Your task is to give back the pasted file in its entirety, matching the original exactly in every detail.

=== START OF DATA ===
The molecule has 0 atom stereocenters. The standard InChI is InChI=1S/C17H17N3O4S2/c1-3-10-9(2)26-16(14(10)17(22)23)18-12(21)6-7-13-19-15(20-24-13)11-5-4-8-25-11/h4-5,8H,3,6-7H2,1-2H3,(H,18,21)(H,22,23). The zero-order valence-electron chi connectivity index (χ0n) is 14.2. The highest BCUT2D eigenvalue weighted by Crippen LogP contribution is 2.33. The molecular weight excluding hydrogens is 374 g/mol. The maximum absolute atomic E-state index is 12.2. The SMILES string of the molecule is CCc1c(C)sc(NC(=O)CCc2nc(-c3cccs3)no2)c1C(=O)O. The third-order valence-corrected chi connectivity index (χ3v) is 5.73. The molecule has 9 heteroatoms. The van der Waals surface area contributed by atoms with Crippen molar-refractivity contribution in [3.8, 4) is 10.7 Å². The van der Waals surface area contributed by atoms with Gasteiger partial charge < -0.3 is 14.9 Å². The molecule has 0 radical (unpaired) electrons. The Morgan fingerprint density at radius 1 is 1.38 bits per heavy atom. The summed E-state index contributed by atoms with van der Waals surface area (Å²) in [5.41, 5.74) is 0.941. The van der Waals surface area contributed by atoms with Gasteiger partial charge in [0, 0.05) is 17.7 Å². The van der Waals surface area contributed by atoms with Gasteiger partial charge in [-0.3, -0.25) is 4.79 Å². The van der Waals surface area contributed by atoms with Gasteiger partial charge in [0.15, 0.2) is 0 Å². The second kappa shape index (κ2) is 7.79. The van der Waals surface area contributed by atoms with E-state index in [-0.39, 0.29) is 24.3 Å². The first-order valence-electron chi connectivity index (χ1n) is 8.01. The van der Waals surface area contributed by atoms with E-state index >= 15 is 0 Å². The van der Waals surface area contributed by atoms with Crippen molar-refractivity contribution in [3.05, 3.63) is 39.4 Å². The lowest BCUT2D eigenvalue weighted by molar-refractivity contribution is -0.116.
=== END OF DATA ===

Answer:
The molecule has 0 atom stereocenters. The standard InChI is InChI=1S/C17H17N3O4S2/c1-3-10-9(2)26-16(14(10)17(22)23)18-12(21)6-7-13-19-15(20-24-13)11-5-4-8-25-11/h4-5,8H,3,6-7H2,1-2H3,(H,18,21)(H,22,23). The zero-order valence-electron chi connectivity index (χ0n) is 14.2. The highest BCUT2D eigenvalue weighted by Crippen LogP contribution is 2.33. The molecular weight excluding hydrogens is 374 g/mol. The maximum absolute atomic E-state index is 12.2. The SMILES string of the molecule is CCc1c(C)sc(NC(=O)CCc2nc(-c3cccs3)no2)c1C(=O)O. The third-order valence-corrected chi connectivity index (χ3v) is 5.73. The molecule has 9 heteroatoms. The van der Waals surface area contributed by atoms with Crippen molar-refractivity contribution in [3.8, 4) is 10.7 Å². The van der Waals surface area contributed by atoms with Gasteiger partial charge < -0.3 is 14.9 Å². The molecule has 0 radical (unpaired) electrons. The Morgan fingerprint density at radius 1 is 1.38 bits per heavy atom. The summed E-state index contributed by atoms with van der Waals surface area (Å²) in [5.41, 5.74) is 0.941. The van der Waals surface area contributed by atoms with Gasteiger partial charge in [0, 0.05) is 17.7 Å². The van der Waals surface area contributed by atoms with Gasteiger partial charge in [-0.3, -0.25) is 4.79 Å². The van der Waals surface area contributed by atoms with Gasteiger partial charge in [0.15, 0.2) is 0 Å². The second kappa shape index (κ2) is 7.79. The van der Waals surface area contributed by atoms with E-state index in [-0.39, 0.29) is 24.3 Å². The first-order valence-electron chi connectivity index (χ1n) is 8.01. The van der Waals surface area contributed by atoms with E-state index >= 15 is 0 Å². The van der Waals surface area contributed by atoms with Crippen molar-refractivity contribution in [3.05, 3.63) is 39.4 Å². The lowest BCUT2D eigenvalue weighted by molar-refractivity contribution is -0.116.